A gay man who worked in a London pub has won thousands of pounds in compensation after a tribunal found he was discriminated against.
Charles Lisboa, 41, joined the Coleherne Arms in Earls Court as assistant manager shortly before it re-opened as the Pembroke Arms in December 2008.
The pub, regarded as London’s first gay pub, was acquired by Realpubs in 2008.
Although it had previously attracted an almost exclusively gay clientele, the new owners said they hoped to refurbish it and market it as a gastropub instead.
The tribunal found that Realpubs director Malcolm Heap and the pub’s general manager Jimmy Sydney had tried to “de-gay” the pub and that gay customers and staff had been referred to as “queens”.
Mr Lisboa said he had been told to put a sign outside the pub stating it was not a gay pub and on another occasion was asked to reprimand a gay couple for their behaviour.
He also said that Mr Heaps had paid him the backhanded compliment of being “another kind of gay”.
Mr Lisboa quit in job within four weeks of the Pembroke Arms reopening.
According to the Evening Standard, he suffered depression, sleeplessness and took nine months to find a new job.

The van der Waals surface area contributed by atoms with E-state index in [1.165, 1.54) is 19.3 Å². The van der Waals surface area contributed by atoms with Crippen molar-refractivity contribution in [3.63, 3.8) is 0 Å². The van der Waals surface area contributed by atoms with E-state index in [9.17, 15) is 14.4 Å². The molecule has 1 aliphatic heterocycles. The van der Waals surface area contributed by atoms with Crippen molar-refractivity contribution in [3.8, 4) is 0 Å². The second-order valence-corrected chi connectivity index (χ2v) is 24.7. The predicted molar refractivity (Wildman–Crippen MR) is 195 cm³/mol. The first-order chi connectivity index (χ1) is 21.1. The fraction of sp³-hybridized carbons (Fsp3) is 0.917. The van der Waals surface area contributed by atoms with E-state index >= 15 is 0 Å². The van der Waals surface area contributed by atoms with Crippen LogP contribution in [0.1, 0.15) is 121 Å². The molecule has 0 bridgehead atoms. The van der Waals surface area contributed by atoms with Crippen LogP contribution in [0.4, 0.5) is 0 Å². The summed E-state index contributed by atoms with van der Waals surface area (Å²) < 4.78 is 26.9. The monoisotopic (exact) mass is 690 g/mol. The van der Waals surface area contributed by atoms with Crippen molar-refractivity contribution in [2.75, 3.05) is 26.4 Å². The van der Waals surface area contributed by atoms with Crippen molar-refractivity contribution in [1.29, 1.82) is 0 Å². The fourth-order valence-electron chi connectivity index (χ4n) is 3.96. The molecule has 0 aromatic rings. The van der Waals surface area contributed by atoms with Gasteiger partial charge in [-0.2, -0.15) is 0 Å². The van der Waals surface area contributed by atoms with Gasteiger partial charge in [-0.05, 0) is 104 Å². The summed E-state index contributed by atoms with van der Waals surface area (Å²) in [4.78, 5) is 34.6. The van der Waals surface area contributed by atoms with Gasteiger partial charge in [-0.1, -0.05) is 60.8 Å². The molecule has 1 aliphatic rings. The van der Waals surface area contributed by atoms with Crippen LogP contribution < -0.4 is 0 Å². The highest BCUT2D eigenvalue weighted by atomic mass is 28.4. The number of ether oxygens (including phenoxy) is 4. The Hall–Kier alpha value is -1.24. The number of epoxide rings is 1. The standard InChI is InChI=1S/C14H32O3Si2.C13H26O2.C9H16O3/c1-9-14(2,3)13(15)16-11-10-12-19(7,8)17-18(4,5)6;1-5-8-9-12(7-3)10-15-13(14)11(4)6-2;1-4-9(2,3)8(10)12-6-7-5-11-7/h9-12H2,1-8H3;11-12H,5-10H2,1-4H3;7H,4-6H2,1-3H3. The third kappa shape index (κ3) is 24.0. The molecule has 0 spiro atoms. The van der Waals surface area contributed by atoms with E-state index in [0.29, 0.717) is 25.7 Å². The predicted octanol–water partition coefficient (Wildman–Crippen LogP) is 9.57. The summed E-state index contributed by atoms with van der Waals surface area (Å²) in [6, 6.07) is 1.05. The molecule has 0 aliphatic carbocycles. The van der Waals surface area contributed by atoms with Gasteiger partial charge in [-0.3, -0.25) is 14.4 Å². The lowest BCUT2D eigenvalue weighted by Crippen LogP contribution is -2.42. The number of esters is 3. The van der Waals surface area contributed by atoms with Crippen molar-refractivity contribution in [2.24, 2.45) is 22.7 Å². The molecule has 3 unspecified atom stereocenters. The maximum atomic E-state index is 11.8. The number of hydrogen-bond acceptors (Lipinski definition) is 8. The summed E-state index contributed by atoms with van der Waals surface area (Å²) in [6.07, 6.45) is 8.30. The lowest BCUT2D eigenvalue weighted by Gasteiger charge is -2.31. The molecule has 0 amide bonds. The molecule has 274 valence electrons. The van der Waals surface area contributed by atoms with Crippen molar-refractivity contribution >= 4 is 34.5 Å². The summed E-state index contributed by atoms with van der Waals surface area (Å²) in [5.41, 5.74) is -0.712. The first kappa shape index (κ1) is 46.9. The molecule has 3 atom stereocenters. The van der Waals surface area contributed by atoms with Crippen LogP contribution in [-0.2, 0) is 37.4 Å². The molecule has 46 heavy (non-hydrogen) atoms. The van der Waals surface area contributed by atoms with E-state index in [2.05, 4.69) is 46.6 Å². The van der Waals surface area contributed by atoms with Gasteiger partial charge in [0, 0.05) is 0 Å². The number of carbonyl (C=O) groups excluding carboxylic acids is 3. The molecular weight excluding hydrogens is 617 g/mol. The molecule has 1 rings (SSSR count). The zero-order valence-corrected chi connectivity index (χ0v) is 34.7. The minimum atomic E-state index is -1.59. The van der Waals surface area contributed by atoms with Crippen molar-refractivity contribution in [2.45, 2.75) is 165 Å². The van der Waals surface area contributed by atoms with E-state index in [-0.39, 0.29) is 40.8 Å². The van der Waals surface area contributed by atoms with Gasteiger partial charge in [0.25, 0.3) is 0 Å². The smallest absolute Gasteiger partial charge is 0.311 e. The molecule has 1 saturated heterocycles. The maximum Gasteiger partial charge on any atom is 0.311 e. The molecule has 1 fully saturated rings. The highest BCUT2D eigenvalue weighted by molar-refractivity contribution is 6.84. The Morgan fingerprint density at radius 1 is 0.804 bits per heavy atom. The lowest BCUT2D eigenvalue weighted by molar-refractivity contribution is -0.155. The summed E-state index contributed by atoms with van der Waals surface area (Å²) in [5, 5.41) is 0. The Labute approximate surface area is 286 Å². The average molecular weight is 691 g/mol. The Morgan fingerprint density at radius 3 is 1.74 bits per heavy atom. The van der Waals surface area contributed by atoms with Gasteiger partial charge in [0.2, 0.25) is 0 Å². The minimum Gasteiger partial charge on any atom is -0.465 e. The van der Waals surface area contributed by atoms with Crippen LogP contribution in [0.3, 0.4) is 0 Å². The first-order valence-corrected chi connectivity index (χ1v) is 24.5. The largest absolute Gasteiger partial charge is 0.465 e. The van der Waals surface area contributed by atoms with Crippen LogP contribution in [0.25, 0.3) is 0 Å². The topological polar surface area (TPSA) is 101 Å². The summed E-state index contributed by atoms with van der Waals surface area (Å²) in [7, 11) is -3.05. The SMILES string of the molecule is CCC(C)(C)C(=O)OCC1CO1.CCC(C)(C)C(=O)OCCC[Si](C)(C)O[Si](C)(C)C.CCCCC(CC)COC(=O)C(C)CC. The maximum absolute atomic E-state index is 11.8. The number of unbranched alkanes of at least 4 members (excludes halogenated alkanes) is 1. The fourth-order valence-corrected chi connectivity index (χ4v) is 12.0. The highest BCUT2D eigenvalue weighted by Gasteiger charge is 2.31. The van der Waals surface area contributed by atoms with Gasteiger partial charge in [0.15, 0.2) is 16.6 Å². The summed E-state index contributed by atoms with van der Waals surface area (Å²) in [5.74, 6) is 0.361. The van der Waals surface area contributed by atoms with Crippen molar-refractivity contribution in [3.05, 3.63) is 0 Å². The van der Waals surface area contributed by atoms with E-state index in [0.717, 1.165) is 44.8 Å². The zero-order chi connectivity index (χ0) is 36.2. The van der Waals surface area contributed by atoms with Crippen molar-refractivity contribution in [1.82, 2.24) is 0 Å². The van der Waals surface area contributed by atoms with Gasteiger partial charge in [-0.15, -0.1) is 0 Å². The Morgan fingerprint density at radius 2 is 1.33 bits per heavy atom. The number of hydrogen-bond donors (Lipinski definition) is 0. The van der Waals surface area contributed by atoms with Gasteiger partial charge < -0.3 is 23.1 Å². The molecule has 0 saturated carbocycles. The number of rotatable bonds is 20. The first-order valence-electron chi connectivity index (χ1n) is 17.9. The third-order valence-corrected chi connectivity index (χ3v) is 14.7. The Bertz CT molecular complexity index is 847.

The London Central Employment Tribunal upheld his claim of discrimination and awarded him compensation for this. However, his claim of constructive dismissal was deemed unsuccessful.
Mr Lisboa is considering an appeal over this part of the decision.
The amount of compensation he won has not been disclosed but it is understood to be “thousands” of pounds.
Representing him, Paul Daniels at Russell Jones & Walker, said: “This landmark decision confirms that an establishment that wishes to change from serving a mainly gay clientele to a mixed clientele, must not do so in a way that discriminates against gay clients.
“The decision also serves as a stark warning to any employer who tolerates abuse and prejudice against gay staff or customers.
Mr Lisboa said: “I am delighted to have won my case and to have exposed the discriminatory and anti-gay actions of Realpubs.
“No-one should have to put up with repeated abuse and prejudice in the workplace. That is why I brought my case.”
A Realpubs spokeswoman told the Evening Standard: “We have undertaken a full investigation into the incident and, having paid the penalty, are pleased the situation is now resolved.”